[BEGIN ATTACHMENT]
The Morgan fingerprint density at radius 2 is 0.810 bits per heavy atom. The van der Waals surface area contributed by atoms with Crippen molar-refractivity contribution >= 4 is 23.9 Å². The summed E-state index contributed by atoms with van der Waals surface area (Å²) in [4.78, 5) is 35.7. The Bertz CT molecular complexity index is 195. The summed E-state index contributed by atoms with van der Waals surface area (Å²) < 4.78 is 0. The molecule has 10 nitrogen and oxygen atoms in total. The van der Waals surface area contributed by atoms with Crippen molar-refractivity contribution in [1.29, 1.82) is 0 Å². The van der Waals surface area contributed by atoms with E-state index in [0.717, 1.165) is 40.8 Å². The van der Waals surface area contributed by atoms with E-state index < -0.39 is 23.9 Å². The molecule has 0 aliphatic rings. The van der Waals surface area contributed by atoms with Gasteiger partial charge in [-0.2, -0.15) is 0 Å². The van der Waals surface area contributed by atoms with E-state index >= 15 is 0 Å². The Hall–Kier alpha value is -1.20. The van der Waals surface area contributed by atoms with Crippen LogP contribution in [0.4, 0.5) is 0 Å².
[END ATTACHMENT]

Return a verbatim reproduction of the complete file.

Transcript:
The Morgan fingerprint density at radius 2 is 0.810 bits per heavy atom. The van der Waals surface area contributed by atoms with Crippen molar-refractivity contribution >= 4 is 23.9 Å². The summed E-state index contributed by atoms with van der Waals surface area (Å²) in [4.78, 5) is 35.7. The Bertz CT molecular complexity index is 195. The summed E-state index contributed by atoms with van der Waals surface area (Å²) < 4.78 is 0. The molecule has 10 nitrogen and oxygen atoms in total. The van der Waals surface area contributed by atoms with Crippen molar-refractivity contribution in [1.29, 1.82) is 0 Å². The van der Waals surface area contributed by atoms with E-state index in [0.717, 1.165) is 40.8 Å². The van der Waals surface area contributed by atoms with E-state index < -0.39 is 23.9 Å². The molecule has 0 aliphatic rings. The van der Waals surface area contributed by atoms with Gasteiger partial charge in [-0.2, -0.15) is 0 Å². The van der Waals surface area contributed by atoms with E-state index >= 15 is 0 Å². The Hall–Kier alpha value is -1.20. The van der Waals surface area contributed by atoms with Crippen LogP contribution in [0.4, 0.5) is 0 Å².